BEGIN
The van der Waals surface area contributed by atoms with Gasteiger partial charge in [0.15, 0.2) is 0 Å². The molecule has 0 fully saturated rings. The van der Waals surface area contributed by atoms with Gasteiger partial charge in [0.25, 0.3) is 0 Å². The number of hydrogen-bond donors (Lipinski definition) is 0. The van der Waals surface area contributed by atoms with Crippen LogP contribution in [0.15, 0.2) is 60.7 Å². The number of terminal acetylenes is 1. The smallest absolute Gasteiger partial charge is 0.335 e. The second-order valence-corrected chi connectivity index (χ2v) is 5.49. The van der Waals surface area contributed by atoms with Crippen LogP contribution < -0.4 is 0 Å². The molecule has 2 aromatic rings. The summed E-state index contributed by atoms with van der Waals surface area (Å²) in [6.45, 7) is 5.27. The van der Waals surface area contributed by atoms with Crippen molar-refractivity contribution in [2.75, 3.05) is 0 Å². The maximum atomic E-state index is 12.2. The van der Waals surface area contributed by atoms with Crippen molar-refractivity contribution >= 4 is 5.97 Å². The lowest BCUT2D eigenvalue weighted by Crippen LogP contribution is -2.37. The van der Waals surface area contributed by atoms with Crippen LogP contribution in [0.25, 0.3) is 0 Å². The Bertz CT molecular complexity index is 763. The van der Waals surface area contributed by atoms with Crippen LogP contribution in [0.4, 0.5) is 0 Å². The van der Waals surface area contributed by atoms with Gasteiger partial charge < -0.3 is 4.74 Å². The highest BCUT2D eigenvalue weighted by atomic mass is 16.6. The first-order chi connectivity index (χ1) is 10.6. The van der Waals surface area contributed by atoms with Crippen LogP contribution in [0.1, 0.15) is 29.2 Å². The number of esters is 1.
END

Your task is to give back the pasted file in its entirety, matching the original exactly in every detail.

The van der Waals surface area contributed by atoms with Gasteiger partial charge in [0.15, 0.2) is 0 Å². The molecule has 0 fully saturated rings. The van der Waals surface area contributed by atoms with Gasteiger partial charge in [0.25, 0.3) is 0 Å². The number of hydrogen-bond donors (Lipinski definition) is 0. The van der Waals surface area contributed by atoms with Crippen LogP contribution in [0.15, 0.2) is 60.7 Å². The number of terminal acetylenes is 1. The smallest absolute Gasteiger partial charge is 0.335 e. The second-order valence-corrected chi connectivity index (χ2v) is 5.49. The van der Waals surface area contributed by atoms with Crippen LogP contribution < -0.4 is 0 Å². The molecule has 2 aromatic rings. The summed E-state index contributed by atoms with van der Waals surface area (Å²) in [6.45, 7) is 5.27. The van der Waals surface area contributed by atoms with Crippen molar-refractivity contribution in [2.75, 3.05) is 0 Å². The maximum atomic E-state index is 12.2. The van der Waals surface area contributed by atoms with Crippen molar-refractivity contribution >= 4 is 5.97 Å². The lowest BCUT2D eigenvalue weighted by Crippen LogP contribution is -2.37. The van der Waals surface area contributed by atoms with Crippen LogP contribution in [0.25, 0.3) is 0 Å². The Bertz CT molecular complexity index is 763. The van der Waals surface area contributed by atoms with Crippen LogP contribution in [0.4, 0.5) is 0 Å². The van der Waals surface area contributed by atoms with Gasteiger partial charge < -0.3 is 4.74 Å². The highest BCUT2D eigenvalue weighted by atomic mass is 16.6. The first-order chi connectivity index (χ1) is 10.6. The van der Waals surface area contributed by atoms with Crippen LogP contribution in [0.1, 0.15) is 29.2 Å². The number of esters is 1.